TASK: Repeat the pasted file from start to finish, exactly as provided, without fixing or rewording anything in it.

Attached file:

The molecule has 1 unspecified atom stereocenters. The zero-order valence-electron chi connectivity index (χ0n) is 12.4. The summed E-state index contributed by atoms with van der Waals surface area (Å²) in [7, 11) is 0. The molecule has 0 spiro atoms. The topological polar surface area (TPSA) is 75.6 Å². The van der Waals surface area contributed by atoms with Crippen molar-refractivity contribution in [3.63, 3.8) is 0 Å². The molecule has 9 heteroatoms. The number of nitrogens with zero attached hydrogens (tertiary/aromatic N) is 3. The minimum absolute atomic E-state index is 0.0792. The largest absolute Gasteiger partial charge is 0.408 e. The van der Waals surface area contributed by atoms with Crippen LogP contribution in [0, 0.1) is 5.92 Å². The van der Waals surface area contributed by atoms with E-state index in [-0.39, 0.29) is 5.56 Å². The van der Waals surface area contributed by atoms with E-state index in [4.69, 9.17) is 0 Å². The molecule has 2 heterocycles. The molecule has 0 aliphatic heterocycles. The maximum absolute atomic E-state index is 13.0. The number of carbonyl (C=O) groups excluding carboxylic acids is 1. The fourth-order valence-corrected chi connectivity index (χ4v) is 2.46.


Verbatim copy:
The molecule has 1 unspecified atom stereocenters. The zero-order valence-electron chi connectivity index (χ0n) is 12.4. The summed E-state index contributed by atoms with van der Waals surface area (Å²) in [7, 11) is 0. The molecule has 0 spiro atoms. The topological polar surface area (TPSA) is 75.6 Å². The van der Waals surface area contributed by atoms with Crippen molar-refractivity contribution in [3.63, 3.8) is 0 Å². The molecule has 9 heteroatoms. The number of nitrogens with zero attached hydrogens (tertiary/aromatic N) is 3. The minimum absolute atomic E-state index is 0.0792. The largest absolute Gasteiger partial charge is 0.408 e. The van der Waals surface area contributed by atoms with Crippen LogP contribution in [0, 0.1) is 5.92 Å². The van der Waals surface area contributed by atoms with E-state index in [-0.39, 0.29) is 5.56 Å². The van der Waals surface area contributed by atoms with E-state index in [4.69, 9.17) is 0 Å². The molecule has 2 heterocycles. The molecule has 0 aliphatic heterocycles. The maximum absolute atomic E-state index is 13.0. The number of carbonyl (C=O) groups excluding carboxylic acids is 1. The fourth-order valence-corrected chi connectivity index (χ4v) is 2.46.